Archive for the ‘cromlech’ Tag

Memory-loss and missing megaliths   Leave a comment

Last year I lost a significant portion of my memory. Fortunately it turned up in an old briefcase last week, and I was delighted to slot it back into its USB port and review some of the dolmens and menhirs I had researched that autumn.

And since the ‘theme’ at the moment seems to be standing-stones, it would be appropriate to complete the little series of menhirs that cluster around the north-western corner of the Aude, with two reports: the Azérou stone sited 1.5 km east of Saissac, and the menhir de Picarel, 2 km. to the northwest.

The situation at both these sites is more complicated than usual: they were, or are, not single stones – but part of an alignment or cromlech.

Germain Sicard’s Essai sur les mégalithes de l’Aude of 1929 reports the finding of a number of lesser stones grouped around the one we see standing. I had read this, but not brought his account with me that day – nevertheless I managed to find some stones closeby.

Back home I discovered a much more detailed document on the site. A regional archaeologist, Jean Guilaine, had written about  ‘Le Complexe Mégalithique de l’Azérou’ – in conjunction with a book called ‘Aude des Origines’   – a synthesis of prehistoric research compiled by the leading archaeologists of our area.

On the Azérou cromlech Page I offer a partial translation and synopsis, plus my own account and photos.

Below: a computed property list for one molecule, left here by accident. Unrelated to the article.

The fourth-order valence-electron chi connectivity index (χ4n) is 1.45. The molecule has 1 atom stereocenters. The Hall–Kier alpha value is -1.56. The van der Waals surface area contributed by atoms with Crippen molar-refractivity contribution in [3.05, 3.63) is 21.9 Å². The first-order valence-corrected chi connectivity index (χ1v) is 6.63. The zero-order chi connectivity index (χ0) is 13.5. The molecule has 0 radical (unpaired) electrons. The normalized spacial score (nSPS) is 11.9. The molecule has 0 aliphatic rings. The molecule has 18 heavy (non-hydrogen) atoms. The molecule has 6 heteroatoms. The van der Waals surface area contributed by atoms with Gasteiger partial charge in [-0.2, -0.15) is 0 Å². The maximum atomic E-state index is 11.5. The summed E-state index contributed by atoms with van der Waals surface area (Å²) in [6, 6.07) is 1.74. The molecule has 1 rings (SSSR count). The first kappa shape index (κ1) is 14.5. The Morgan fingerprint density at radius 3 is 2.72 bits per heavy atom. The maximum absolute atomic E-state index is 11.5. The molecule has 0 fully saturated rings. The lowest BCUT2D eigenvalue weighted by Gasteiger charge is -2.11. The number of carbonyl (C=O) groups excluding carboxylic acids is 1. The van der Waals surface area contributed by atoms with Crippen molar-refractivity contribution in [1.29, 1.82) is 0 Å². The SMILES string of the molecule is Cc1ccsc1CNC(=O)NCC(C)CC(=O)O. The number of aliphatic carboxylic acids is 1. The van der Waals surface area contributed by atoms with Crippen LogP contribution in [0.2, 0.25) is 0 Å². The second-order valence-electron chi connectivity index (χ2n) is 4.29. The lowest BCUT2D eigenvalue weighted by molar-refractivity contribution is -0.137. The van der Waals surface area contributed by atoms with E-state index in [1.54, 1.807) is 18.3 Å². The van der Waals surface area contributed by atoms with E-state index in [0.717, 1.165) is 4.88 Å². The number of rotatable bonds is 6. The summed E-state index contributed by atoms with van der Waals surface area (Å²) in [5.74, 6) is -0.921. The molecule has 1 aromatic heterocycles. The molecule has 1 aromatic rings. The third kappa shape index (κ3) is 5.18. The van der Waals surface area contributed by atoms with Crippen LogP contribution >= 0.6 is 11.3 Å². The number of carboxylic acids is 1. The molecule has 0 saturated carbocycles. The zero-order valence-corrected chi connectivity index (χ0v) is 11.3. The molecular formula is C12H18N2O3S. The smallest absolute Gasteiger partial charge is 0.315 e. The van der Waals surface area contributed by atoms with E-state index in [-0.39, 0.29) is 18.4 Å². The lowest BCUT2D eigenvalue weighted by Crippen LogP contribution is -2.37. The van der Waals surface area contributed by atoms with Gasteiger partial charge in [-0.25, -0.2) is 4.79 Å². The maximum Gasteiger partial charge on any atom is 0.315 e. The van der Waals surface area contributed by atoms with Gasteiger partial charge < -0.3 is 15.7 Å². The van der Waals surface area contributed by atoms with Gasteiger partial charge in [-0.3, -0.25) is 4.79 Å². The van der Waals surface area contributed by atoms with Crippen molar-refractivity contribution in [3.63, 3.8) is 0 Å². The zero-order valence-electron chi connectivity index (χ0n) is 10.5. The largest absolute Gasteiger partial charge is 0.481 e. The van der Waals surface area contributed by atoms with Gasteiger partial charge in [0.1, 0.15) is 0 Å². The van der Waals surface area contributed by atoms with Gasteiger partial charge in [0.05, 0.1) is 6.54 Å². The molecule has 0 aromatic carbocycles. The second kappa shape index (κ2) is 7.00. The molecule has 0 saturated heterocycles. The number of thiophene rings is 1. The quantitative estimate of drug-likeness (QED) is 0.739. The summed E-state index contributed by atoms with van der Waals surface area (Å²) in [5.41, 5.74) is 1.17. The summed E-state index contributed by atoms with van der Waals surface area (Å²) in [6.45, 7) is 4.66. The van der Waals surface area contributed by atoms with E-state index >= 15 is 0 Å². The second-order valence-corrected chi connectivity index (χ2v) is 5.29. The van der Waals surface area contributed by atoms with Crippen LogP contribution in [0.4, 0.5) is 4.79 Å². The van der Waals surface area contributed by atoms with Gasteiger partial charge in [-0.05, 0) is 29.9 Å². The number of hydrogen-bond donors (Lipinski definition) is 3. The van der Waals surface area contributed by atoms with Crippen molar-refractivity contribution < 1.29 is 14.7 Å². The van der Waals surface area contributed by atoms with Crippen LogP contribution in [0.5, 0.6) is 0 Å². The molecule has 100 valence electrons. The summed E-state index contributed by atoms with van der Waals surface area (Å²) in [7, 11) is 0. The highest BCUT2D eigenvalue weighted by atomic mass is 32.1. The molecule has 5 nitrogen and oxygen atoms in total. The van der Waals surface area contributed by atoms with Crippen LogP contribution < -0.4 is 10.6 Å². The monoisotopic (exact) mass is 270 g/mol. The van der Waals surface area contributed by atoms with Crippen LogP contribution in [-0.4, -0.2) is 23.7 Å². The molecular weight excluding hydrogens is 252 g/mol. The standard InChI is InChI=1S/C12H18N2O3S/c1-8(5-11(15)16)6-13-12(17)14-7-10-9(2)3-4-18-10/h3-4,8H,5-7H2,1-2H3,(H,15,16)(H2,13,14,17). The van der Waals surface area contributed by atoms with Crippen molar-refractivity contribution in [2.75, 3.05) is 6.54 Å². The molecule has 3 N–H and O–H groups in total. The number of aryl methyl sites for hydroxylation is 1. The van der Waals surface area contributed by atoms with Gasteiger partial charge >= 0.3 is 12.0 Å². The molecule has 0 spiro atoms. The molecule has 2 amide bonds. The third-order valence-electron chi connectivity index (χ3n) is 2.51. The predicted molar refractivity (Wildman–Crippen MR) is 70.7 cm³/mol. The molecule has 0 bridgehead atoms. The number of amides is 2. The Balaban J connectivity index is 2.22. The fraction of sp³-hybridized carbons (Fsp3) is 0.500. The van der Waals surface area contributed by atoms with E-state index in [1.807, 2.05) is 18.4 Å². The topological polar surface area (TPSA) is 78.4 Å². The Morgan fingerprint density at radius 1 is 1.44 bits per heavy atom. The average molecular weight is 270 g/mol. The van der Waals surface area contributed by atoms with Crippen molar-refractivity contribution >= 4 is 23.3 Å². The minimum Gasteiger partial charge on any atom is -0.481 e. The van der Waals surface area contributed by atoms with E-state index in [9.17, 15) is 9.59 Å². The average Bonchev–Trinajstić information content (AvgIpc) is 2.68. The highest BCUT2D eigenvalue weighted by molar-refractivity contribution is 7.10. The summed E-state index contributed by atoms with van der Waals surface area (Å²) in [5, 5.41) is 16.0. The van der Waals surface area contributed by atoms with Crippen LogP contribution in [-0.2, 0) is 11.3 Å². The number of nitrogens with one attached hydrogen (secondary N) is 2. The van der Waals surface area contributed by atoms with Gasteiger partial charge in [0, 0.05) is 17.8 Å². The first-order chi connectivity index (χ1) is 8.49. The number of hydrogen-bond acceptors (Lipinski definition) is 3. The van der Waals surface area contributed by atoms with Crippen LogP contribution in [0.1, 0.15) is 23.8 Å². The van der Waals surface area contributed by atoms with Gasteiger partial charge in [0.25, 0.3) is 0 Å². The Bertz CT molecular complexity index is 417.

On the Picarel menhir Page there’s a précis of  the work by another local archaeologist, Jean Vaquer – research which presents a new view of this site, plus other info & photos.

Midwinter solstice celebration   Leave a comment

I have just read  about the recent finds at Stonehenge and Woodhenge, on The Modern Antiquarian – the bone-middens and the winter festivals that they might represent. Meanwhile I found myself unconsciously building a kind of bonfire I’ve never done, or seen done, before. Seven logs surrounding one tall central log, with space between each for bundles of kindling. The henge or harrispil of burning wood menhirs would be pushed gradually closer to the central Standing Log – but still apart to allow a venturi-effect of air to circulate. Until things collapse. And I’m happy to say – it worked.

Three families of our village – our best friends French and English – shared the cold and the heat of fresh pizzas and mulled wine. The video was taken by my son, Daniel Williams.

Posted December 22, 2009 by Richard Williams in Uncategorized

Tagged with , , , , , , ,